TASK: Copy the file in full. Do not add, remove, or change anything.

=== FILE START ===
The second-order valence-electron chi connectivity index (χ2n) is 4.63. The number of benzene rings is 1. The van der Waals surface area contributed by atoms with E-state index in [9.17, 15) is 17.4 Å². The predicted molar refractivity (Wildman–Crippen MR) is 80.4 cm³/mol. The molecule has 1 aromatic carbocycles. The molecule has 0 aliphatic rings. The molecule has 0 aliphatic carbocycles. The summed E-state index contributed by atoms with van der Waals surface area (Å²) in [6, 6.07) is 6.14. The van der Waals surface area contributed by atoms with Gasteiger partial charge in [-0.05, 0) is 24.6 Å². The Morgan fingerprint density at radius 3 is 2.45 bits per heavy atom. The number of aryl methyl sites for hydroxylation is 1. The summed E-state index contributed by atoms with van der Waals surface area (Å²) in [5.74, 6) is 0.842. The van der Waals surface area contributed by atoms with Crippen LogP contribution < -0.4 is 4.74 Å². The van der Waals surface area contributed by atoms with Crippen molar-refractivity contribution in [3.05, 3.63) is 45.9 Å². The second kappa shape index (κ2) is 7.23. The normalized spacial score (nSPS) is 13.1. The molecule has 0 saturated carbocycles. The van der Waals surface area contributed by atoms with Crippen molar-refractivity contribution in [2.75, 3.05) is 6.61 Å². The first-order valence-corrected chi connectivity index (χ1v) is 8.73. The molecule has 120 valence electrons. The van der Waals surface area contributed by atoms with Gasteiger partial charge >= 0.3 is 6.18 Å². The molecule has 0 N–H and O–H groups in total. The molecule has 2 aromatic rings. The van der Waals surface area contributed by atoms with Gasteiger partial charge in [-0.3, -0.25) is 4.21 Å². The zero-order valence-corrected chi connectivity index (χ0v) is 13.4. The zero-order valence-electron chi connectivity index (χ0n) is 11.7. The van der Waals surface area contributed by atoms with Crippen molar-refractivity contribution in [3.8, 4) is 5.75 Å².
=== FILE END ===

The second-order valence-electron chi connectivity index (χ2n) is 4.63. The number of benzene rings is 1. The van der Waals surface area contributed by atoms with E-state index in [9.17, 15) is 17.4 Å². The predicted molar refractivity (Wildman–Crippen MR) is 80.4 cm³/mol. The molecule has 1 aromatic carbocycles. The molecule has 0 aliphatic rings. The molecule has 0 aliphatic carbocycles. The summed E-state index contributed by atoms with van der Waals surface area (Å²) in [6, 6.07) is 6.14. The van der Waals surface area contributed by atoms with Gasteiger partial charge in [-0.05, 0) is 24.6 Å². The Morgan fingerprint density at radius 3 is 2.45 bits per heavy atom. The number of aryl methyl sites for hydroxylation is 1. The summed E-state index contributed by atoms with van der Waals surface area (Å²) in [5.74, 6) is 0.842. The van der Waals surface area contributed by atoms with Crippen LogP contribution < -0.4 is 4.74 Å². The van der Waals surface area contributed by atoms with Crippen molar-refractivity contribution in [3.05, 3.63) is 45.9 Å². The second kappa shape index (κ2) is 7.23. The normalized spacial score (nSPS) is 13.1. The molecule has 0 saturated carbocycles. The van der Waals surface area contributed by atoms with Crippen molar-refractivity contribution in [2.75, 3.05) is 6.61 Å². The first-order valence-corrected chi connectivity index (χ1v) is 8.73. The molecule has 120 valence electrons. The van der Waals surface area contributed by atoms with Gasteiger partial charge >= 0.3 is 6.18 Å². The molecule has 0 N–H and O–H groups in total. The molecule has 2 aromatic rings. The van der Waals surface area contributed by atoms with Gasteiger partial charge in [-0.3, -0.25) is 4.21 Å². The zero-order valence-corrected chi connectivity index (χ0v) is 13.4. The zero-order valence-electron chi connectivity index (χ0n) is 11.7. The van der Waals surface area contributed by atoms with Crippen molar-refractivity contribution in [3.8, 4) is 5.75 Å².